Two shows I’ve been binging lately — and enjoying tremendously — open with the trope of the protagonist quitting mental health medication. Both United States of Tara and Crazy Ex-Girlfriend feature strong lead female characters struggling with their mental health. Both shows are noteworthy for their darkly comic, complex, honest presentations of mental illness. But they both lean on the shorthand device of the main character quitting medication.
“Going off your meds” could be called a sub-trope of the popular pilot plot line I call “First day of the rest your life.” I can’t say I’ve seen it a lot, but it appears in movies like Garden State. (If you have other examples, please tweet them to me @meek_the_geek.) It was subverted in the pilot of Wilfred, where Ryan decides to take all the meds. Continue reading →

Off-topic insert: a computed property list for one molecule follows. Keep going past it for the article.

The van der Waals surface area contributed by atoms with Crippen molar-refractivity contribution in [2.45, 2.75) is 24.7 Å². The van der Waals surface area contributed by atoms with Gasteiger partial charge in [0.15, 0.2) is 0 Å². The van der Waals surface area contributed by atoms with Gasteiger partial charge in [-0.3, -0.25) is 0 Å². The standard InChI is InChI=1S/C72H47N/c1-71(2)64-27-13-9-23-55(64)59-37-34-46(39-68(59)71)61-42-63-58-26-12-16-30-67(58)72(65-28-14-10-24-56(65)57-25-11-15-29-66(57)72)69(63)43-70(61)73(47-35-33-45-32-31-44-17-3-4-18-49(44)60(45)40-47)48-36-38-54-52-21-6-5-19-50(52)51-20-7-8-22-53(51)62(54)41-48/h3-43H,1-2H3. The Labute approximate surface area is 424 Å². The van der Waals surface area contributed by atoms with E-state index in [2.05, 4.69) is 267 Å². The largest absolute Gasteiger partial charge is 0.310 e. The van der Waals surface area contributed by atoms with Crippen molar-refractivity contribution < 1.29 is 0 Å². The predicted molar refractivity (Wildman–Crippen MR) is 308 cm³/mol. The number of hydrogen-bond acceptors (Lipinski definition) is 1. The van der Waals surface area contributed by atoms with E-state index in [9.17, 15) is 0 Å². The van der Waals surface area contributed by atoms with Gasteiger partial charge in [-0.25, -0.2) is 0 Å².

I really wanted to like Younger. I can’t resist the if-I-knew-then-what-I-know-now fantasy (see Being Erica). Also Sutton Foster. Sutton Foster is fabulous and adorable as a theatre actress, but her talent hasn’t translated too well to the tube. If Bunheads couldn’t figure out how to make the most of this shining star when she was playing a dancer… which she is… this one needed to work extra hard.
Younger follows the misadventures of a woman in her 40s posing as a woman in her 20s to facilitate her transition back to the workforce following stay-at-home-mom life and a painful divorce. Continue reading →